The texts that you publish on Scriffon are your own property and you are the only person responsible for them. Scriffon can not be blamed for the content of your writings. However, Scriffon may be forced to remove without any warning any text that would be in conflict with the law.
You must ensure that the texts you publish are in agreement with the law, particularly concerning copyrights or author’s rights.
Publishing the work of others without authorization from their right-owners or an adequate public licensing is not allowed. Don’t do that.
When you publish your own work on Scriffon, you maintain the intellectual property over it. In the countries that use the common law, this implies copyrights, and in the countries that use the civil law, this implies authors’ rights. Those two concepts are quite similar.
You keep all the rights over your work. You don’t share those rights with Scriffon and Scriffon doesn’t own your work whatsoever. Scriffon.com is just a medium that you use.
Then comes licensing. This refers to the permissions you may give to people about your work. And if you’re the sole owner of the rights over your work, you’re the only one that can choose the license, or the absence of it.
You accept that, by default, the license of your work published on Scriffon is the Creative Commons “attribution, non-commercial, share alike” public license (CC BY-NC-SA).
This default license is a public license: any person can take advantage of it. It gives some permissions to people under certain conditions. In a nutshell: It allows people to share and adapt your work if and only if they credit you as the original author, don’t use it to make money, and share their derivative work under a compatible (similar) license.
This license is, in our opinion, well-suited for the web, where people share and remix creative work of others for non-commercial entertainment purposes.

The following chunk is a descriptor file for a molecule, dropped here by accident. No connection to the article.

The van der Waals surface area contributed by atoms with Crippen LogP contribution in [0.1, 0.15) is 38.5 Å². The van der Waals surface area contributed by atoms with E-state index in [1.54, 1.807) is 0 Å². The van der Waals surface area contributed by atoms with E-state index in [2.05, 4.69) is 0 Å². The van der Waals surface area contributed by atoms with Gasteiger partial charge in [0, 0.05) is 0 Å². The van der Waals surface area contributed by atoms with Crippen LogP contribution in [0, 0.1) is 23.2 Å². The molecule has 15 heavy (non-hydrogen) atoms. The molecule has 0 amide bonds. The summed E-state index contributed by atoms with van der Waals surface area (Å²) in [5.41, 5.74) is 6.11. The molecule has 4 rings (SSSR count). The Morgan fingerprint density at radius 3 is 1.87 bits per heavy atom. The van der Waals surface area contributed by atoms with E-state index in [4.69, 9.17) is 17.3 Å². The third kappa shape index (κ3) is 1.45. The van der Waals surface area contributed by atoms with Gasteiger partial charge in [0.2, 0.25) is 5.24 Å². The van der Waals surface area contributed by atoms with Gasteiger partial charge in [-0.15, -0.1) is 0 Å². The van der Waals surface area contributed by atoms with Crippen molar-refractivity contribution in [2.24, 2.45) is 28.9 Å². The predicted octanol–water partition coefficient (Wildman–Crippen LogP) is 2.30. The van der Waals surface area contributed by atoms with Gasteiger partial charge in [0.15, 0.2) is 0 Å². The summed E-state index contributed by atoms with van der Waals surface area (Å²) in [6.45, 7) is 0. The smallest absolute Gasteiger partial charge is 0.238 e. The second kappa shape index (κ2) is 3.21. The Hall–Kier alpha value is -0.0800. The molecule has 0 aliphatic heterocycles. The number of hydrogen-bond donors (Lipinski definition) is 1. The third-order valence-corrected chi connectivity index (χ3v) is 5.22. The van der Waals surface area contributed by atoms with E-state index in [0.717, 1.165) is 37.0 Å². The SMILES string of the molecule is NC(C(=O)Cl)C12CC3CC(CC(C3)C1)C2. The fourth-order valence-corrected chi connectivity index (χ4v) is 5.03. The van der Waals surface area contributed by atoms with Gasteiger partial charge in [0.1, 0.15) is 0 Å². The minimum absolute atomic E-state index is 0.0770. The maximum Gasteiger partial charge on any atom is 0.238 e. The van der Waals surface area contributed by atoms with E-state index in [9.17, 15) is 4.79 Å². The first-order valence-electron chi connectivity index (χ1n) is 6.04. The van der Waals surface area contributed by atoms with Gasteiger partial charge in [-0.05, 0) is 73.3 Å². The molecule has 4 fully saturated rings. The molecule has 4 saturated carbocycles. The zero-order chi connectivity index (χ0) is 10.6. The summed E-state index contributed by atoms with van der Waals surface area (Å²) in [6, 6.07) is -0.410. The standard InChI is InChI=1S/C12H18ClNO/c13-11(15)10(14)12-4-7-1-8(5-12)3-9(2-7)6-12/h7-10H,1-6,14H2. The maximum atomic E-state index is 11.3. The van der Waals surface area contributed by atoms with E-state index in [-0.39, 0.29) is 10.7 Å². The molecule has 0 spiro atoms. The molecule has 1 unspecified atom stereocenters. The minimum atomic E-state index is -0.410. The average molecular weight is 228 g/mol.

However, you, as the sole owner of the rights over your work, can choose another license for your work, overriding the default one, by specifying it clearly in your writings.
For instance, if you want one of your work to be subject to the GNU Free Documentation License, just put a sentence similar to “Published under the GNU Free Documentation License” somewhere in the text of your work, where it is clearly visible (at the top or at the bottom of the text, in the title or in the subtitle). In that case, the default license doesn’t apply.
If you don’t want to permit anything, just discard the default license using a sentence similar to “All rights reserved, no public licensing granted”, in the same way as described above.
Also, any non-public licensing agreement with someone about the use of your work takes precedence over the default public license for this person. For instance, if you have an agreement with an artist that allows them to commercially distribute a derivative work based on yours, then the public license, which prohibits this, doesn’t apply for this artist. The public license still applies for the rest of the world.
Moreover, if the work you publish on Scriffon already has a license that is not compatible with the default one, then you should override or discard the default license for the concerned work (in the way described above).
Finally, if publishing your work on Scriffon infringes any licensing agreements in effect over this work, such as a exclusive contract you made with a publisher, then you probably shouldn’t do it. If you do, you’ll have to assume the responsibility for it.
Note that Scriffon doesn’t provide any legal services, just – you know – web-based text publishing. If you feel the need for legal protection in case of infringement of your rights over your work, then you should contact a lawyer or a legal practitioner to get some advice about what to do and what is the best for you.